Miss Kansas opts for bowhunting whenever she can
06/23/2013 1:27 PM
08/06/2014 2:47 AM
Since being crowned Miss Kansas on June 8, Theresa Vail’s life has been a steady procession of fashionable dresses, high heels and smiles for cameras and crowds.
But drawing a hunting bow in her hands Wednesday morning was more fun for the 22-year-old. She shot three arrows into a deer target 20 yards away.
“It just feels so good to be in my jeans and boots, and doing something I really like,” Vail said. “I love all the Miss Kansas stuff, but….”
Mike Holland, manager of Diamond Archery, raised his eyebrows and said, “That’s nice shooting.”
Vail knows far more about the outdoors and shooting than pageants, runways and crowns.
She was a small girl when she began heading into the German countryside with her father, Mark, an Army dentist, on hunting trips.
“I have five brothers, but none of them ever really wanted to go hunting, so I went with my Dad,” said Vail, one of nine siblings. “I guess that may have been one of the reasons. It gave me some great time alone with my Dad.”
Eventually the family came to Fort Riley, and later Fort Leavenworth. Vail became more of a participant than spectator.
She shot the first of several deer with a high-powered rifle when she was 14, and has had shotgun success on wild turkeys and squirrels.
A friend introduced her to archery and bowhunting last summer.
“It just feels more natural and more of a challenge,” Vail said. “I’ve just fallen in love with the whole thing.”
Last year she shot a yearling buck bowhunting by herself in Kansas. In November, she bow-killed a 150-class eight pointer in Ohio.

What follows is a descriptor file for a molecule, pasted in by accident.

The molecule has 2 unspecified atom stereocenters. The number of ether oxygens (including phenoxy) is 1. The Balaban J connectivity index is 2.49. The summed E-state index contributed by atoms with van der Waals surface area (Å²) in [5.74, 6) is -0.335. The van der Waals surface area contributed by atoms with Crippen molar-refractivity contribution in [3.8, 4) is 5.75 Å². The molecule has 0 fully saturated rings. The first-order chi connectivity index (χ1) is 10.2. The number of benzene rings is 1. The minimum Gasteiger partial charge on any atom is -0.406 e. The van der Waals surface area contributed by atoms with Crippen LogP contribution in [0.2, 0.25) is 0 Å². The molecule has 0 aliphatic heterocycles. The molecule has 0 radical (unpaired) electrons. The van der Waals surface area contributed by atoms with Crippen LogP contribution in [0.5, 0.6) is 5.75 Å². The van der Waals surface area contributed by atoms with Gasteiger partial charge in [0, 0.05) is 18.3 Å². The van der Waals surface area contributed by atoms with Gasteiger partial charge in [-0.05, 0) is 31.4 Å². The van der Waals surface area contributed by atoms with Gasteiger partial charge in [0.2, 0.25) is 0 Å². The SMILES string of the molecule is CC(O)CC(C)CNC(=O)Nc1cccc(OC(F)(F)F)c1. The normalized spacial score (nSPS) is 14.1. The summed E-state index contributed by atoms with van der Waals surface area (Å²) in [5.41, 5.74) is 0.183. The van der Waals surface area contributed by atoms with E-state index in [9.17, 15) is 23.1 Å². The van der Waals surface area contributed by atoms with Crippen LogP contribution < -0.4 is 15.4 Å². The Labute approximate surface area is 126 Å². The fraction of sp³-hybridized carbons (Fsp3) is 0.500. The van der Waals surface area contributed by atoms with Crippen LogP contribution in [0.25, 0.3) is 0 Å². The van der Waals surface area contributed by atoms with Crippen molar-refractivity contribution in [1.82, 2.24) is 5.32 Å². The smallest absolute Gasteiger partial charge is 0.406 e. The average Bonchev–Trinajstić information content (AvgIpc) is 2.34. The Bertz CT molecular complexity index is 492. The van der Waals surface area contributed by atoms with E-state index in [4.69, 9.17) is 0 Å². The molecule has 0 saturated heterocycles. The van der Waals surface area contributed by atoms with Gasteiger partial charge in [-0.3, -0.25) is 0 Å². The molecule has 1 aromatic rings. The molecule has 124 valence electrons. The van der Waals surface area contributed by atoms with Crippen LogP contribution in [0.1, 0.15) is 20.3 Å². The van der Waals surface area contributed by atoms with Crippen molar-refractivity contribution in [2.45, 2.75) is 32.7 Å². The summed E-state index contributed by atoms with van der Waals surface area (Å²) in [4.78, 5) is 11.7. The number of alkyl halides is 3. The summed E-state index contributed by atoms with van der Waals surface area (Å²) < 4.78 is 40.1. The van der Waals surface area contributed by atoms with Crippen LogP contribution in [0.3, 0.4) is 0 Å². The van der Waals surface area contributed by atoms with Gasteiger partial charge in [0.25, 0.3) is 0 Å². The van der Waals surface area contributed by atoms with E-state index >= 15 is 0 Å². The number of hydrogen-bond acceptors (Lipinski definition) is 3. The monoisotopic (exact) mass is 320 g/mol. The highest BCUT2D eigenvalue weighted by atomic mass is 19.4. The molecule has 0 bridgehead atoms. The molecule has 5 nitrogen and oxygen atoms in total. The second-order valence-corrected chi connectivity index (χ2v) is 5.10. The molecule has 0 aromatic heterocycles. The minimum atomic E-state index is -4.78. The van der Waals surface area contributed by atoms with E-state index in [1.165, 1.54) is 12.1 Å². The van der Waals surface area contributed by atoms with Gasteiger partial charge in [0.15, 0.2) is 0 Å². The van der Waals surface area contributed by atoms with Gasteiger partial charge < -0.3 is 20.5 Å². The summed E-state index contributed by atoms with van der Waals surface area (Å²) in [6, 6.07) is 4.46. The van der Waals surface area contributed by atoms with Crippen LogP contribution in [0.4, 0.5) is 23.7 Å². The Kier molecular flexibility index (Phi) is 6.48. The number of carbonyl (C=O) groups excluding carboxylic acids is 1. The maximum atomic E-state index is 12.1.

“That was so exciting,” Vail said of having a deer that big, in close enough for archery gear. “(Her friend) was shooting video and you can hear my screaming after I made the shot.”
Vail, by the way, wasn’t using a mid-sized, low poundage bow made specifically for women and youth. Her bow is set at 55 pounds, a setting many men use. Wednesday she shot if for about an hour.
“It’s a lot in the technique, what muscles you use to draw the bow,” said Vail. “My dad shoots 65 pounds. I can draw it, but it’s a bit much.”
Vail, too, is in the military as a member of the Kansas Army National Guard since she was 17. Majoring in chemistry and Chinese at Kansas State, Vail said her ultimate goal is to be a military dentist.
It’s also her goal to get more women introduced into the outdoors and a healthy lifestyle.
She wanted to demonstrate archery as her talent at the Miss Leavenworth pageant in December. When that wasn’t allowed, she turned to singing.
She’ll be packing her bow and arrows on a lot of her travels over the next year.
“A lot of people are interested in this side of me. I’m Miss Kansas, but I’m a Miss Kansas with a lot of other interests,” she said. “My platform is to empower women through male-dominated activities ... and that’s not just hunting and archery.”
Vail said she’d like to encourage people to try another of her passions – skydiving.
“K-State has a really great skydiving club,” she said. “I’ve probably been 10 times.”
She’s also hoping to incorporate some of her outdoors loves in fundraising events for the Children’s Miracle Network, a platform for the Miss America Pageant. She’s also selling T-shirts on her website, www.missoutdoorgirl.com. All profits go to the charity.
She’s already been invited on several upcoming Kansas celebrity hunts, and hopes to take her father along.
A lot could change, though, should she win the Miss America title in September. Then her fall and winter schedule would about eliminate any opportunities for hunting.
But only for a year.
“Oh, I’ll be a bowhunter the rest of my life,” Vail said. “I love it, and it’s just part of who I am now.”
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